Alongside the bay


In 1792, two ships of the Vancouver expedition used Birch Bay as an anchorage for several days. The headland bay has been created by the reaction of incoming waves that run into headlands on either side of the bay. Between Birch Point and Point Whitehorn the waves bend as they enter the bay and lose energy in the process. What is left is a half-moon-shaped bay with a gentle sloping beach. The beach is mostly gravel and small stones that are separated from the finer sand and mud that remains below the water at high tide. Terrell Creek runs into the bay, but flows parallel to the shoreline for about three miles between a swampy area in what is not Birch Bay State Park and the outlet. Tidal water flows up the creek at high tide, carrying saltwater as far as the marsh.

Archibald Menzies, a member of the Vancouver Expedition, notes a number of species of birch growing very near the water along the bay and gave the name to the bay which has stuck for over 200 years.

We have house guests who are from the San Francisco Bay staying with us, so we are careful to use the name of the bay when talking about our point of access to the sea because to them “the bay” means San Francisco Bay, but when we are in a group of locals and say we were walking alongside the bay they know exactly what we mean.

Having lived most of my life more than a thousand miles from the seacoast, there is much for me to learn about this new place we call home. There are species of birds that are new to me, plants that I had not previously noticed, Furthermore, the waters of the Salish Sea are filled with life. People have harvested shellfish along the bay for millennia. I have not yet learned about how to dig for clams, harvest oysters, or fish for the many species that inhabit the bay. Nearly a decade ago, we took a boat ride on the Salish Sea and observed orcas and a minke whale. At the time the trip seemed pretty exotic to me. I didn’t realize that I would one day make this area my home and that there would be many opportunities to observe the creatures of the sea.

In the time since the Vancouver expedition first saw the land and observed the indigenous coastal people from afar, a lot of things have changed around the bay. Many of the trees that they observed have been cut, though one can still walk among verdant stands of birch trees in Birch Bay State Park.

Our explorations of the bay began in the late fall and we have only begun to learn about its winter personality. Spring is on the way and we are looking forward to learning more and more about the bay and the creatures that live here.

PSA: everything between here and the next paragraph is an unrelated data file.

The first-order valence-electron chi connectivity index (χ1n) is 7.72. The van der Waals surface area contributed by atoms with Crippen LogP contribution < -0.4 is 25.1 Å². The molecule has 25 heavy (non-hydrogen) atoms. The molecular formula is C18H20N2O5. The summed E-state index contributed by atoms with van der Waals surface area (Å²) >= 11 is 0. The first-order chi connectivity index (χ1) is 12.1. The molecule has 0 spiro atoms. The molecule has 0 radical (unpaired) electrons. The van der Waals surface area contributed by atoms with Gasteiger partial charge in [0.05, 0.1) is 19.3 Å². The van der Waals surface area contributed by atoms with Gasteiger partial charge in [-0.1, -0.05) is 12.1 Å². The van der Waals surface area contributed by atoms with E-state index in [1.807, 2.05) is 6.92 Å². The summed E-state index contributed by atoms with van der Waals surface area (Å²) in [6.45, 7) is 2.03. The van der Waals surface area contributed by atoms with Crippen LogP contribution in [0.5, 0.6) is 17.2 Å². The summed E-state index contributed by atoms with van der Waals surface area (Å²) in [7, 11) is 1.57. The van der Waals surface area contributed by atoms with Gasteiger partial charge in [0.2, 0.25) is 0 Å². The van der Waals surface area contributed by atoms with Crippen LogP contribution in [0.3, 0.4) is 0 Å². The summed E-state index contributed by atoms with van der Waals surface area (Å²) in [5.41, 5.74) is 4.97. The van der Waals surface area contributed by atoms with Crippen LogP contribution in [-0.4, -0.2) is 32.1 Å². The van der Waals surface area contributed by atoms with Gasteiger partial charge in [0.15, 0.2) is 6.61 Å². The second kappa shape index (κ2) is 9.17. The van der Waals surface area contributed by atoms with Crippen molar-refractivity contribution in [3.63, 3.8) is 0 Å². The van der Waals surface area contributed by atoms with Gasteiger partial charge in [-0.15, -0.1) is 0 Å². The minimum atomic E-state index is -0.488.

The west coast is sunset country. There is always a dramatic interplay of sky and sea that is visible from the shore. Some days the colors are all gray, other days we see shades of blue. The water can appear green. The islands outside of the bay can seem very close some days and very distant on other days. There are many days when we can’t even see the islands hidden in the clouds that reach down to the water. Sunset adds all kinds of different colors to the vista, with oranges and golds and pinks and purples.

Spring comes quickly up here. The days are lengthening. Sunset is already more than an hour later than it was back in December. Our daily walks more and more are taken when the sun is higher in the sky. It is still winter and there is a bit of snow on the ground from an overnight snowfall a couple of days ago. We bundle up with hats and gloves when we go for our daily walk. But we can sense the change in the seasons. Longer days are with us and are just a sign of how dramatic the shift from winter to summer is going to be. Folks are planning their gardens and talking as if summer is just around the corner. We have noticed that the Canadian Geese and the Snow Geese are more active and we see them flying more and more as they seek out additional food to prepare them for their annual trip north. We, being semi-retired, are willing to be patient and wait. We are in no rush for the seasons to pass. We know they will fly by as they have been doing for us.

Like the members of the Vancouver Expedition, our sojourn in this place is temporary. We do not know how many years we will live in this place. For now, however, it is a fascinating place to call home and we are learning more and more about the history, geology and culture of our area.

Birch Bay isn’t incorporated as a city, though there are thousands of people who live here. We have our own chamber of commerce, that refers to us as “Washington’s premier retirement community.” This is despite the fact that nearly a third of the households in the area are homes with children. Our neighborhood is mostly younger families and we are grateful that we don’t live in one of the gated spaces designated as senior communities. An ordinance allows golf carts to drive on county roads alongside the bay. The chamber has a map showing the golf cart areas and information on the safety and technical requirements of permitted golf carts. We won’t be shopping for a golf cart any time soon. We’re happy to walk. Our house is a 15-minute walk from the bay and there is more than a mile of walkway alongside the bay to explore. The state park offers a short interpretive hiking trail as well as additional waterfront walking.

Like the Vancouver Expedition, we are just exploring. We have much to learn as the seasons pass. For now, we feel fortunate to have landed in this place for a while. And, for now, I feel especially lucky to have a job so that I can speak of “those retired folks and their golf carts” from a bit of distance.

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